NIH Grant Plays Roles in Attracting Students to Biomedical Careers

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One of the longest running NIH grants ever awarded to UTHSC researchers has just been renewed for another five years, for a total of 30 years.

One of the longest running National Institutes of Health (NIH) grants ever awarded to University of Tennessee Health Science Center (UTHSC) researchers has just been renewed for another five years, for a total of 30 years.

Solomon S. Solomon, MD, UTHSC professor of medicine and pharmacology and chief of endocrinology & metabolism at the Veterans Affairs Medical Center in Memphis, has been and remains the principal investigator on the Medical Student Fellowship Program (MSFP) grant. A total of $787, 495 was awarded for the period of June 1, 2005 to May 31, 2010 and will allow 29 medical students to participate in the program this summer, beginning in June.

“The program provides stipends for a minimum of 24 medical student research fellows per year to participate in research projects for two to three months during the summer vacation,” explained Stephen Tom, director of research for the UTHSC College of Medicine, who administers the grant. “There has been a decline in the number of physician-scientists in the U.S. for at least two decades. This grant allows us to give medical students a taste of medical research and a sense of the contribution they can potentially make to their profession from the research arena.”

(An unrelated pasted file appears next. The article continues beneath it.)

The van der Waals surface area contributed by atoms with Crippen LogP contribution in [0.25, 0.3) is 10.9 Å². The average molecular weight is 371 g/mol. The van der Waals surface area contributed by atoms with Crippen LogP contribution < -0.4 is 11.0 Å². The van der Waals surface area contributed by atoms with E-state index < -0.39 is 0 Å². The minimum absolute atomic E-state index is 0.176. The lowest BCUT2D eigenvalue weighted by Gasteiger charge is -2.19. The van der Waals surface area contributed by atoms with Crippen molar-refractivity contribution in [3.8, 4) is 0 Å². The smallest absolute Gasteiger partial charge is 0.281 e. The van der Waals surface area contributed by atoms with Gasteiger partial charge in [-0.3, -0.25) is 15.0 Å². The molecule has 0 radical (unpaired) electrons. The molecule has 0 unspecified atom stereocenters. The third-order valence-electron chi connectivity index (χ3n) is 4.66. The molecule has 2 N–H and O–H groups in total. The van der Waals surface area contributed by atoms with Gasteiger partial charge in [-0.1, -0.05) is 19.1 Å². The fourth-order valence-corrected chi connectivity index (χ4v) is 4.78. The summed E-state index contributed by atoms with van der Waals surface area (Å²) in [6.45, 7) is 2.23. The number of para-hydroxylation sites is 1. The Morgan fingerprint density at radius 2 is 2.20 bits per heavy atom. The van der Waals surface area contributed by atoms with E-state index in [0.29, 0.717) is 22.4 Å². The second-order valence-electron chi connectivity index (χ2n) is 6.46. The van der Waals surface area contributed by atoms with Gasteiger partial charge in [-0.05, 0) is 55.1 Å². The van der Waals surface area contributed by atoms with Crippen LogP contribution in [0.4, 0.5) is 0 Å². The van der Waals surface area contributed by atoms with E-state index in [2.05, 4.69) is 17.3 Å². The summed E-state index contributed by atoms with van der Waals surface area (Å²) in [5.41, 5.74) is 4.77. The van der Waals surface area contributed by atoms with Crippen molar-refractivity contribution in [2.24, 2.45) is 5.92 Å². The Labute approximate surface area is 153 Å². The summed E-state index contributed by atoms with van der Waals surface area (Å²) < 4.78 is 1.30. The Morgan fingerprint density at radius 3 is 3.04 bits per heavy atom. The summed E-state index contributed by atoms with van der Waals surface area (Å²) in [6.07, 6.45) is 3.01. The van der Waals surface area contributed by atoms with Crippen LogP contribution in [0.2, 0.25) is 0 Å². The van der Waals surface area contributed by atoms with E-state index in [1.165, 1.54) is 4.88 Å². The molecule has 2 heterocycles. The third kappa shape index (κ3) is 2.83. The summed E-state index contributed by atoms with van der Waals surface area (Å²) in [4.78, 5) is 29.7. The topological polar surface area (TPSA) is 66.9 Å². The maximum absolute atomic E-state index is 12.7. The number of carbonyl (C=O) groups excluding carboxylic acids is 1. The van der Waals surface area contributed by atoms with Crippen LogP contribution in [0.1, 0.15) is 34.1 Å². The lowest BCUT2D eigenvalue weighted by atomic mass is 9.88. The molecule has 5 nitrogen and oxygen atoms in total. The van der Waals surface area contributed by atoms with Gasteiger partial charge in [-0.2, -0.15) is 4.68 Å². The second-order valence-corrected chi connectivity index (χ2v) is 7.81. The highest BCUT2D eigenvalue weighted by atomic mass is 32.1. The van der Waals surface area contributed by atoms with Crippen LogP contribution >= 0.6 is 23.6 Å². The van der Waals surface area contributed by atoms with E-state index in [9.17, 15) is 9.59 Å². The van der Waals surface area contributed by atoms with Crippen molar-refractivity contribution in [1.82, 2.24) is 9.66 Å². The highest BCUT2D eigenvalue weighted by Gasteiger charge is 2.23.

“It’s a challenge to attract new physicians to medical research because they come out of medical school with so much debt and are anxious to begin their practice so they can start paying it off,” noted Dr. Solomon. “Genius shows itself everywhere on our campus. The grant gives us an opportunity to tap individual talent so budding researchers sample both research and academic life. Some will get caught up in it enough to want to do research and pursue an academic career.”

According to an article by Dr. Solomon and Tom, published in the “Journal of Investigative Medicine” that was based on research of 1,000 medical students participating in the MSFP program, the program plays a critical role in interesting students in research and academic careers.

Dr. Solomon first applied for the MSFP grant in 1979. “After the initial application, only 11 medical schools out of 126 were funded, and UTHSC was one of them. We’ve been able to keep the grant for such a long time because our students and faculty are that good,” said Dr. Solomon.

After obtaining a bachelor’s degree in chemistry from Harvard University, Dr. Solomon went on to medical school at University of Rochester.